November 11, 2020

No, 2020 was not a Wasted Year—it was the Year of my Rebirth. 

I’m sure you’ve seen the 2020 “wasted year” memes all over social media, but for me, 2020 has been a rebirth.

I started trauma therapy last year after feeling like my mind was spiraling out of control. I couldn’t focus, I felt so fragmented, and I was just filled with fear and rage—unfocused rage that wanted to be set loose on the world.

There’s a perception of certain cultures as hot-blooded. I’m a perfect mixture of two of them, being half Italian and Colombian. My blood boiled in my veins for the majority of my life, and I conveniently blamed my explosive temper on my ethnic backgrounds.

But the rage I felt last year, that was different. This rage was slow-burning and insistent, not explosive or quickly extinguished. This rage would not be ignored or pacified and it was beginning to consume me whole.

I did all the things I was supposed to do to manage my temper and moods. But still felt like I wanted to tear the world apart: All. The. Time. But the worst part was when I desperately tried to convince myself that having a clinical psychology background coupled with everything I had learned from the last 12 years as a yogi would totally allow me to do this…again…by myself.

Oh, the lies our minds tell us to keep us “safe.”

My breaking point came on November 11, 2019 (exactly one year to the day), as I sat in a class chasing a dream I didn’t really want but felt obligated to pursue. I just felt exhausted and physically sick at the thought of having to study for another test in a class I was forced to retake as a prerequisite because my original course was considered to be too old. I felt trapped, resentful, and just plain terrified but had zero idea why I felt this way.

I knew I needed someone who didn’t live in my head or house to help me.

I emailed, called, and texted every female therapist I could find in my immediate area, because for some reason I knew I needed a woman to help me with whatever this was. Two days later, I had an appointment with a woman who is a gifted trauma therapist.

I did not explicitly set out to find a trauma therapist; I just wanted to feel better once and for all. I had absolutely no idea what I had set in motion by agreeing to participate in trauma therapy. What I discovered quickly was I had agreed to participate in my own dismantling. Holy sh*t!

Fast-forward to February 2020, my husband is out of state teaching and had caught a really nasty “flu” but thankfully recovered without incident. I added a yoga therapist to my treatment team because I tend to intellectualize certain emotions instead of actually feeling them. Yoga therapy helped to pull me out of my head and back into my body, allowing me to feel grounded and make further progress toward healing.

By late February, I had figured out I didn’t really want to pursue another degree, and after agonizing with the guilt and shame of quitting, I withdrew from all my classes once and for all. Three weeks later, the announcement was made: we were going into full lockdown. My husband flew back home the day before it began.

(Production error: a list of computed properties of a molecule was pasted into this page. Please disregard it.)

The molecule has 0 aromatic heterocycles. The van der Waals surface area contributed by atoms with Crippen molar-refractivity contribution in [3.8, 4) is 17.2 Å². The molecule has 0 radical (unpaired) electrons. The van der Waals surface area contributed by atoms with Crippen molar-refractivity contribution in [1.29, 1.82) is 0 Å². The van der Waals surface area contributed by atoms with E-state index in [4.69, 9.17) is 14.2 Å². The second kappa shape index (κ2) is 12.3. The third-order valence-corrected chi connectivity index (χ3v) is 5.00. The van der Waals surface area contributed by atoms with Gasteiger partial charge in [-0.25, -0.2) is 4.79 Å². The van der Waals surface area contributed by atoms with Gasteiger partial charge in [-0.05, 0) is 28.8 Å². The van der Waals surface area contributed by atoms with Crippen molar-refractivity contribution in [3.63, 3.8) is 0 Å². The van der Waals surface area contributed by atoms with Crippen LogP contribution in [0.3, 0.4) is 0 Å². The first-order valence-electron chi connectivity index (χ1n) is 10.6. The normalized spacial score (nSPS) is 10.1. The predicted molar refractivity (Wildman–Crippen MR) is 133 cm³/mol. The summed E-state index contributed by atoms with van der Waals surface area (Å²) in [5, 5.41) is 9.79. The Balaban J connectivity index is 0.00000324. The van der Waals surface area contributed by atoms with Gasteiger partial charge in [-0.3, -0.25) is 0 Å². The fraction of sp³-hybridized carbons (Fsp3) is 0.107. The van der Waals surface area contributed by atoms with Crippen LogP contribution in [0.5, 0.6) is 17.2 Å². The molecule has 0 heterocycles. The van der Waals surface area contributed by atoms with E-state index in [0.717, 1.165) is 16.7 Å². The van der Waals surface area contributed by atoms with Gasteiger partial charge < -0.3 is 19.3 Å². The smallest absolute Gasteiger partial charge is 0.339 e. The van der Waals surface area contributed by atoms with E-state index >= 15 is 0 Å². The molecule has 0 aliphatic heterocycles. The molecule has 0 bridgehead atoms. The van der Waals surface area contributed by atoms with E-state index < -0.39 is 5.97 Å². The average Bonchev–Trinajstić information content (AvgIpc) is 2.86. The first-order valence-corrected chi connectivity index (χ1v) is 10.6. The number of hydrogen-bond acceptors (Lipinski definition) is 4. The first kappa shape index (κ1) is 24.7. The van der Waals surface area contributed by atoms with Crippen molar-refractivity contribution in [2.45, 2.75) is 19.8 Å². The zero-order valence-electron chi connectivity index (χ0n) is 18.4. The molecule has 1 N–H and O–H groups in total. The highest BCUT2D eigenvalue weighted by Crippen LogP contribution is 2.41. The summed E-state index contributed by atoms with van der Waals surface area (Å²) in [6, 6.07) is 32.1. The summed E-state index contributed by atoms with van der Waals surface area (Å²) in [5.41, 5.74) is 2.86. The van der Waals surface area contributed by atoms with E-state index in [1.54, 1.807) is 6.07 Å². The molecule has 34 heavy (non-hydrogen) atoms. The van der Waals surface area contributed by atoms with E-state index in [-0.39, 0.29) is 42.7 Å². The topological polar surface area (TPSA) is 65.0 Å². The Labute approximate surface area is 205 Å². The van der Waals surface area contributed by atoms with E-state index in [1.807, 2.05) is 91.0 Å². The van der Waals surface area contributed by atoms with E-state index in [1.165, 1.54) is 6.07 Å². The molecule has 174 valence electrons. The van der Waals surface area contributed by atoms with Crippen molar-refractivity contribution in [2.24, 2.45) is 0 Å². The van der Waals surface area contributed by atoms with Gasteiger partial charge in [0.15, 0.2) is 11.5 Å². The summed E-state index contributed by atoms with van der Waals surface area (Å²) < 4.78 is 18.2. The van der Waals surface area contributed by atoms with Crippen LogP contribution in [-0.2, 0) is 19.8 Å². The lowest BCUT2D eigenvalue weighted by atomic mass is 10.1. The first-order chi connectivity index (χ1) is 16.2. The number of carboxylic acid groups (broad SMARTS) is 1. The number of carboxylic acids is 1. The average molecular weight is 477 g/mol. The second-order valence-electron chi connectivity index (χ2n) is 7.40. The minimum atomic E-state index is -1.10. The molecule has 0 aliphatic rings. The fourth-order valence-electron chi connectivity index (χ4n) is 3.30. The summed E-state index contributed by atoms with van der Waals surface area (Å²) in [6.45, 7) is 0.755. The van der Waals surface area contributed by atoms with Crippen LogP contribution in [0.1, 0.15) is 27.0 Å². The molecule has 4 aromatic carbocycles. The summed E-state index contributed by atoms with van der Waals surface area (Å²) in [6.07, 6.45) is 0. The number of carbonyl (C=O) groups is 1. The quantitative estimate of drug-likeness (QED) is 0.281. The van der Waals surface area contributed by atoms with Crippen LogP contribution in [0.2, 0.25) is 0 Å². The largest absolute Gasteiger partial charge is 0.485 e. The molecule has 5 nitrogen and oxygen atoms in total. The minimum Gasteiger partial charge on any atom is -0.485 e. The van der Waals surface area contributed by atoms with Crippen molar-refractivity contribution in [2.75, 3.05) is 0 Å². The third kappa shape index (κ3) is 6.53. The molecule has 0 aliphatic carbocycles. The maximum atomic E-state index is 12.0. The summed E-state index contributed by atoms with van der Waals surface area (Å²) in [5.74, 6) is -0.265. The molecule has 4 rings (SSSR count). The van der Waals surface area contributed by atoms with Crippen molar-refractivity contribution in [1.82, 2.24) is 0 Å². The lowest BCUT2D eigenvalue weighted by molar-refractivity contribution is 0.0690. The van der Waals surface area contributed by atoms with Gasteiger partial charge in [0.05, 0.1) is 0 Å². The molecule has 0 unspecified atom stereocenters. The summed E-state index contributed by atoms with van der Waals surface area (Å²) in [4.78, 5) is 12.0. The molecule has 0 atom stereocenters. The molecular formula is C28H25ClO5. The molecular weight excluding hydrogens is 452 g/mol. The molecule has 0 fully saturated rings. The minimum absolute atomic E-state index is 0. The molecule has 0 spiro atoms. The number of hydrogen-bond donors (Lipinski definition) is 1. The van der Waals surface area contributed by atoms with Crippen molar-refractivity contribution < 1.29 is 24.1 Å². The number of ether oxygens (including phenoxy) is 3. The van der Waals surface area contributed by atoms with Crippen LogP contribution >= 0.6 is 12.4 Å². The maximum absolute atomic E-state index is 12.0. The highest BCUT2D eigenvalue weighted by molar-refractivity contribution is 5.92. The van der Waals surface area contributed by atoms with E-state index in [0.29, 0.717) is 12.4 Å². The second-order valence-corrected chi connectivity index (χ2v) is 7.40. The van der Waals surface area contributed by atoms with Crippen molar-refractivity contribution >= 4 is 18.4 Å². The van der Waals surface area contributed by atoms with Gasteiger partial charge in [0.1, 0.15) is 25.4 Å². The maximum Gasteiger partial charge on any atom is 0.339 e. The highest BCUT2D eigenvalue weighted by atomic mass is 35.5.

Now here’s the thing—while everyone else was freaking out about not being able to do this or that, I finally felt as if I could take a full breath. It was almost like my subconscious or soul just knew what was in store for me.

Surprisingly, I found comfort in slowing way down. The extra time forced me to sit with my own company and thoughts. It gave me the opportunity to look at all of my fragments with a new detachment and make the connections between my experienced trauma and the specific pain and discomfort patterns I feel within my body when I try to just manage my feelings.

As the months passed, I felt pieces of myself tear apart and re-stitch—building something stronger. Some things fell to the wayside naturally, and I allowed myself to grieve their loss. Others I’ve had to consciously and actively work toward changing or eliminating because they were so deeply rooted in my trauma.

The lockdown eliminated all of the distractions that would have normally pulled me away from placing myself front and center. It allowed me to discover aspects of myself I had locked away in the dark that were starved for recognition and love. By shedding light onto those fragments, I developed a profound understanding of how my past experiences have influenced me.

I began to see the patterns behind my behaviors and named them the whys behind my I’s. They’re the old belief systems that served to protect me in the moment, but warped into something that wound up severely hurting me in the long run.

We’re heading toward the end of the year, and while we’re still experiencing various degrees of quarantine, the insanity of our recent election, and the uncertainty of how our lives will unfold, I feel stronger, more grounded, and better equipped to deal with what’s thrown at me. The rage has almost completely subsided. In its place is a calm confidence and a deep understanding of myself. I feel empowered and vulnerable at the same time—a balance I never thought I’d comfortably achieve.

But the best part of my journey has been reaching a place where I love and value all of my parts (not just the pretty, shiny ones) and for the first time ever, I truly love being in my own skin.


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